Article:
source CAADRIA 2006 [Proceedings of the 11th International Conference on Computer Aided Architectural Design Research in Asia] Kumamoto (Japan) March 30th - April 2nd 2006, 81-90
summary The success of the international Zollhof project in Düsseldorf, Germany, in which virtual communication played a crucial role, was the catalyst for introducing interdisciplinary digital methods in the field of teaching. The firm of Frank O. Gehry and Associates, Santa Monica, California, served as an initial field of experimentation in order to bring together a heterogeneous group of project partners to participate in the design and construction phases of the Zollhof project. The design development, construction document, and construction phase was considerably enhanced by the employment of digital media as a communication and information tool. Parallel to the design process in the office in Santa Monica, a line of information flow and management had to be established to connect the local design team with consultants that were located in Europe and specifically in Germany. This line of communication required the team to send precise descriptions of project steps to the participants abroad, as well as receiving and processing a flow of responses returning to the Santa Monica office in very short intervals. By advancing and documenting each design and development step, the project progression was clearly documented by the project teams and thus understandable to everybody involved. The process demanded a highly articulated project description in text and images that were refined and exchanged daily. This helped to strengthen the cooperation between the design team and the project consultants and started to dissolve the role of the prime architect or designer toward a more team-related and democratic structure. All participants had quick access to all necessary information, which set aside the vertical hierarchy in favor of transparent communication tools and platforms.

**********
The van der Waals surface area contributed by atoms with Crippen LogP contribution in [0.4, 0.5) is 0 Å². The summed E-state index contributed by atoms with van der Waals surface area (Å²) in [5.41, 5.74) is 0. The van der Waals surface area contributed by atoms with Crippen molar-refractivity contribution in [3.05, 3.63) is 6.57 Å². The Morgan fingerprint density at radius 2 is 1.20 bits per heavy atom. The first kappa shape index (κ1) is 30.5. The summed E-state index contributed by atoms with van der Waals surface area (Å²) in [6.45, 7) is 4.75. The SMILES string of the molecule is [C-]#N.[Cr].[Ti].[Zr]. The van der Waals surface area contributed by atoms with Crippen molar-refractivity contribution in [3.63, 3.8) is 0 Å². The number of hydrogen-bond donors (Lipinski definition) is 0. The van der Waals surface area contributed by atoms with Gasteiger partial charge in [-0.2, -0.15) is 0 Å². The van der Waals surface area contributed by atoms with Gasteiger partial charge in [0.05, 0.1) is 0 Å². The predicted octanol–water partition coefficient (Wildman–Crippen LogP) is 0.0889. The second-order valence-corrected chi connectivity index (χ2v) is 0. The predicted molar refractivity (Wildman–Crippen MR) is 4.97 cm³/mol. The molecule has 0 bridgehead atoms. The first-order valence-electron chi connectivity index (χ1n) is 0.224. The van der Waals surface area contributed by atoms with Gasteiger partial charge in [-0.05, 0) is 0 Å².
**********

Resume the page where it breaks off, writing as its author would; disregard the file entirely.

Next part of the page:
series CAADRIA
email joerg@ruegemer.de
last changed 2006/04/17 16:48

_id eaa1
authors Kim, Amy Jo
year 2000
title Community Building On The Web, Secret Strategies for Successful Online Communities
source Peachpit Press
summary There's been a marked shift in the philosophy of developing successful Web sites. The technologies (HTML, JavaScript, JavaServer Pages) no longer occupy center stage. Rather, functional objectives and the communities that grow up around them seem to be the main ingredient in Web site success. In her carefully reasoned and well-written Community Building on the Web, Amy Jo Kim explains why communities form and grow. More importantly, she shows (with references to many examples) how you can make your site a catalyst for community growth--and profit in the process. From marketing schemes like Amazon.com's Associates program to The Motley Fool's system of rating members' bulletin-board postings, this book covers all the popular strategies for bringing people in and retaining them. Nine core strategies form the foundation of Kim's recommendations for site builders, serving as the organizational backbone of this book. The strategies generally make sense, and they seem to apply to all kinds of communities, cyber and otherwise. (One advocates the establishment of regular events around which community life can organize itself.) Some parts of Kim's message may seem like common sense, but such a coherent discussion of what defines a community and how it can be made to thrive is still helpful.